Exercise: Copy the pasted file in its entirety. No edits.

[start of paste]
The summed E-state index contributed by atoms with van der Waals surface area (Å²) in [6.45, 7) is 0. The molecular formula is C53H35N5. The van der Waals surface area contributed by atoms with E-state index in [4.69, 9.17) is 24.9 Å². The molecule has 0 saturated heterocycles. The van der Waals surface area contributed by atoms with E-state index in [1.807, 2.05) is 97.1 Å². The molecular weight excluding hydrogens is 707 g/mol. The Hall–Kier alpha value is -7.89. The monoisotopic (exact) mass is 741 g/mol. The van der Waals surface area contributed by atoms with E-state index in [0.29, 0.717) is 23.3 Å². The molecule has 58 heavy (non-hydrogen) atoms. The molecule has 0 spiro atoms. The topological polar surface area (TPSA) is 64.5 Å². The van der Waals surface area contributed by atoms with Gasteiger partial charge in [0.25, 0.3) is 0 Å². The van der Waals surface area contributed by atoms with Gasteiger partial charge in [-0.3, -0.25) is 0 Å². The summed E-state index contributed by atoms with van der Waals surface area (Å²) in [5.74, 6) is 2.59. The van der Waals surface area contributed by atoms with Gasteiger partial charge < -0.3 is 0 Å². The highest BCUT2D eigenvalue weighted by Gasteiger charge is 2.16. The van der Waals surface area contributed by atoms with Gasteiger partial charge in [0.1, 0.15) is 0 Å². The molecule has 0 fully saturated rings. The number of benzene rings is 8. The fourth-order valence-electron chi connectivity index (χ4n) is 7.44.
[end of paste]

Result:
The summed E-state index contributed by atoms with van der Waals surface area (Å²) in [6.45, 7) is 0. The molecular formula is C53H35N5. The van der Waals surface area contributed by atoms with E-state index in [4.69, 9.17) is 24.9 Å². The molecule has 0 saturated heterocycles. The van der Waals surface area contributed by atoms with E-state index in [1.807, 2.05) is 97.1 Å². The molecular weight excluding hydrogens is 707 g/mol. The Hall–Kier alpha value is -7.89. The monoisotopic (exact) mass is 741 g/mol. The van der Waals surface area contributed by atoms with E-state index in [0.29, 0.717) is 23.3 Å². The molecule has 58 heavy (non-hydrogen) atoms. The molecule has 0 spiro atoms. The topological polar surface area (TPSA) is 64.5 Å². The van der Waals surface area contributed by atoms with Gasteiger partial charge in [0.25, 0.3) is 0 Å². The van der Waals surface area contributed by atoms with Gasteiger partial charge in [-0.3, -0.25) is 0 Å². The summed E-state index contributed by atoms with van der Waals surface area (Å²) in [5.74, 6) is 2.59. The van der Waals surface area contributed by atoms with Gasteiger partial charge < -0.3 is 0 Å². The highest BCUT2D eigenvalue weighted by Gasteiger charge is 2.16. The van der Waals surface area contributed by atoms with Gasteiger partial charge in [0.1, 0.15) is 0 Å². The molecule has 0 fully saturated rings. The number of benzene rings is 8. The fourth-order valence-electron chi connectivity index (χ4n) is 7.44.